The Sesotho novel, Manyekathipa, written by Kagisho Senkge Senkge, was launched at the Macufe Wordfest recently.
Dr Mathene Mahanke, deputy-director of the Language Services within the Department of Sport, Arts, Culture and Recreation in the Free State, said: “The Sesotho novel that we are launching has been written by Kagisho Senkge Senkge, who died on 4 May 2013. The novel is based on the rural environment, ruled by the kings. People walked barefooted and fought with spears and knives. They used to get water from the fountains. We are fortunate to have among us Keketso Senkge, the daughter of the late novelist. She is accompanied by Jerrry Tsie and David Phetoe.”
Jerry Tsie from Letsema La Tsela Films from Pretoria in Gauteng said: “Greetings to the director of Heritage, Museums and Language Services, Dr Vincent Khetha; deputy-director of Language Services, Dr Mathene Mahanke; the staff of the Department of Sport, Arts, Culture and Recreation and all the authors who are attending the Macufe Wordfest 2016. Next to me is the veteran actor, David Phetoe, who is the president of Letsema La Tsela Film.
“I become very emotional when I talk about the late Kagisho Senkge. He had several dreams, one of which was to have his novel published.When I met with the MEC of the Department of Sport, Arts, Culture and Recreation, Mathabo Leeto, in June 2015, I briefed her about the novel that Senkge wanted to publish while he was alive. She referred me to both Vincent Khetha and Mathene Mahanke, who supported the family of Senkge by publishing his novel. Thank you very much to all of them.
“The late Senkge also had a dream of building a house in Kroonstad for Mrs Senkge. We intend to build that house in November 2016.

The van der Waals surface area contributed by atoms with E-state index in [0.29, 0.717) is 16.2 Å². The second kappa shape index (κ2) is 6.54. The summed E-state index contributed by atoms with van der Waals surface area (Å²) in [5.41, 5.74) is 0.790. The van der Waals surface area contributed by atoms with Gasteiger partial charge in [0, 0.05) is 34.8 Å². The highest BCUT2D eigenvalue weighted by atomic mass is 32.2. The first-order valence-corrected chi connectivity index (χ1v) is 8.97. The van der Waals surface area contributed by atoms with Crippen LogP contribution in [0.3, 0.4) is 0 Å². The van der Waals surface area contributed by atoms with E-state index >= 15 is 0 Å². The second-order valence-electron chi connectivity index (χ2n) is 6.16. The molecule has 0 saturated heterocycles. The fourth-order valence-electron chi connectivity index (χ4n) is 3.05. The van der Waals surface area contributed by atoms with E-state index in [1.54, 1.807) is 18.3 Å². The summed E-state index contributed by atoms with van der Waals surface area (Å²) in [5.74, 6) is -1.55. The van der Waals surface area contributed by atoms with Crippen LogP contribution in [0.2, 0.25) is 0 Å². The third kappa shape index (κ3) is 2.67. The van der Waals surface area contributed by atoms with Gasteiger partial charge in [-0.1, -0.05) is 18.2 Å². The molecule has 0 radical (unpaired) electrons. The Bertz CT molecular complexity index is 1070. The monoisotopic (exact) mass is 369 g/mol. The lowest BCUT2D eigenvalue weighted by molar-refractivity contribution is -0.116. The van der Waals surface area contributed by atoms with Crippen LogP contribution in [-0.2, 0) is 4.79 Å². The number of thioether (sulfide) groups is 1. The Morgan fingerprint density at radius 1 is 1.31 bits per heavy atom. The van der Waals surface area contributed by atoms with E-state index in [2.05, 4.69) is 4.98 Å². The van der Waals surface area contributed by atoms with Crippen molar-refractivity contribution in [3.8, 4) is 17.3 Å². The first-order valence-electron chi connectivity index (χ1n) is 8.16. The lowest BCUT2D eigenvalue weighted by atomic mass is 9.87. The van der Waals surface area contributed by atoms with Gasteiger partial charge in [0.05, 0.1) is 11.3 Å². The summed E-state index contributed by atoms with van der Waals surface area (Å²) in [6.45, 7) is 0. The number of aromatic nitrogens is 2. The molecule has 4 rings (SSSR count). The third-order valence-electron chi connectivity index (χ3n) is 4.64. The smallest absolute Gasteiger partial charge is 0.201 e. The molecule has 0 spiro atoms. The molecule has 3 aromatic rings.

While Kagisho Senkge was alive, he wanted to visit Singapore with his daughter, Kekeletso. In January 2017 we will visit Singapore together with her.
“In 2010 – 2011 we did a documentary film, Sipho Mutsi – The Barefooted Comrade, together with David Phetoe and Kagisho Senkge. The story was written by Kagisho Senkge, and the 94-minute film has been presented and narrated by David Phetoe. This film is a tribute to Sipho Mutsi, who died in detention at the Odendaalsrus Police Station on 5 May 1985, when he was 17 years old.”
Tsie further added: “We visited Thaba Bosiu in Lesotho for the first time together with Senkge. While I was doing a documentary about him at this mountain, I was surprised to see his face showing his happiness. He told me that the mountain was a religious place, the holy place of the Basotho nation. He said without Thaba Bosiu the Basotho nation or the Sesotho language could not have been. When we visited the Maletsunyane Waterfalls, Kagisho Senkge told me that Modimo (God) was present at the waterfall.”
According to Jerry Tsie, at church on Sundays, people who used to see him acting in television dramas ask him what he is doing since he was no longer acting. “We took a decision with Kagisho Sengke that we were not going to be part of processes designed to destroy black people. I say this because in this country we have settled for mediocrity. What you see on television is cut and paste, we are no more interested in the craft and quality.
“When excellency is unachievable, mediocrity becomes the barometer. We are in that space as a country where we settle for less. I am now working on a production of a painter of note, Motlhabane Mashiyamako, who died in 2010 in Mamelodi Kasi, in Pretoria. Many people in this country don’t know about him because the media does not assist in bringing forth knowledgeable people to lead.”
David Phetoe said: “We used to speak English with Kagisho Senge. It was not our mother language, it was the system that we were taught. He was the son of the universe, he was connected to African gods. He was very sincere and honest about what he was, what his people were, what the earth was and what the land was. Poetry came from his mouth. It was not only beautiful words, he believed in them. When we were doing a film of Senkatana in the mountains of Lesotho, we used to wash ourselves with the water from the mountains.
“Kagisho Senkge used to say we were blessed, because the water came from the gods of Africa. He believed that water is life. Without water from Lesotho, there is no life in Johannesburg. We believe that water is life, that is why we brought water from Lesotho. When we see water being wasted in the townships, some of us are hurt. We feel the pain, the distance and we long for the hospitality the Basotho nation showed us – that is life. Kagisho Senkge believed that water is life”. – Flaxman Qoopane